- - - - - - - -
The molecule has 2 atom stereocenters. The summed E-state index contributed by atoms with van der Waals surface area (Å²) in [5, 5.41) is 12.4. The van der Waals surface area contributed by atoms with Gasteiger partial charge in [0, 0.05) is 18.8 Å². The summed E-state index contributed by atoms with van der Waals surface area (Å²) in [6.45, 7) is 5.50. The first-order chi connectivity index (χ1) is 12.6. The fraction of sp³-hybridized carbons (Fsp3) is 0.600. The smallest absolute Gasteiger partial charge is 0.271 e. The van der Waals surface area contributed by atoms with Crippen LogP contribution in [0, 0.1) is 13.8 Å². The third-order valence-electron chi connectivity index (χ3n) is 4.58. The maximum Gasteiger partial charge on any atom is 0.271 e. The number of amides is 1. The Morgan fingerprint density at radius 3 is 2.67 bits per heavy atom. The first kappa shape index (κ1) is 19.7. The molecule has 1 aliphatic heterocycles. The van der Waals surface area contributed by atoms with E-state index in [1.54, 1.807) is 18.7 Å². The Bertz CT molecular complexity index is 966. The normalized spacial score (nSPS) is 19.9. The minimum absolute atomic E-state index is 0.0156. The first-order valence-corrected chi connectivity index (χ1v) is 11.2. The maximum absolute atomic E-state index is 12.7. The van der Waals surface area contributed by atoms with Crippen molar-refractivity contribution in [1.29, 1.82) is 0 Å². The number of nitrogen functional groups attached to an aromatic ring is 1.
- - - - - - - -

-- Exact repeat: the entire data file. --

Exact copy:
The molecule has 2 atom stereocenters. The summed E-state index contributed by atoms with van der Waals surface area (Å²) in [5, 5.41) is 12.4. The van der Waals surface area contributed by atoms with Gasteiger partial charge in [0, 0.05) is 18.8 Å². The summed E-state index contributed by atoms with van der Waals surface area (Å²) in [6.45, 7) is 5.50. The first-order chi connectivity index (χ1) is 12.6. The fraction of sp³-hybridized carbons (Fsp3) is 0.600. The smallest absolute Gasteiger partial charge is 0.271 e. The van der Waals surface area contributed by atoms with Crippen LogP contribution in [0, 0.1) is 13.8 Å². The third-order valence-electron chi connectivity index (χ3n) is 4.58. The maximum Gasteiger partial charge on any atom is 0.271 e. The number of amides is 1. The Morgan fingerprint density at radius 3 is 2.67 bits per heavy atom. The first kappa shape index (κ1) is 19.7. The molecule has 1 aliphatic heterocycles. The van der Waals surface area contributed by atoms with E-state index in [1.54, 1.807) is 18.7 Å². The Bertz CT molecular complexity index is 966. The normalized spacial score (nSPS) is 19.9. The minimum absolute atomic E-state index is 0.0156. The first-order valence-corrected chi connectivity index (χ1v) is 11.2. The maximum absolute atomic E-state index is 12.7. The van der Waals surface area contributed by atoms with Crippen molar-refractivity contribution in [1.29, 1.82) is 0 Å². The number of nitrogen functional groups attached to an aromatic ring is 1.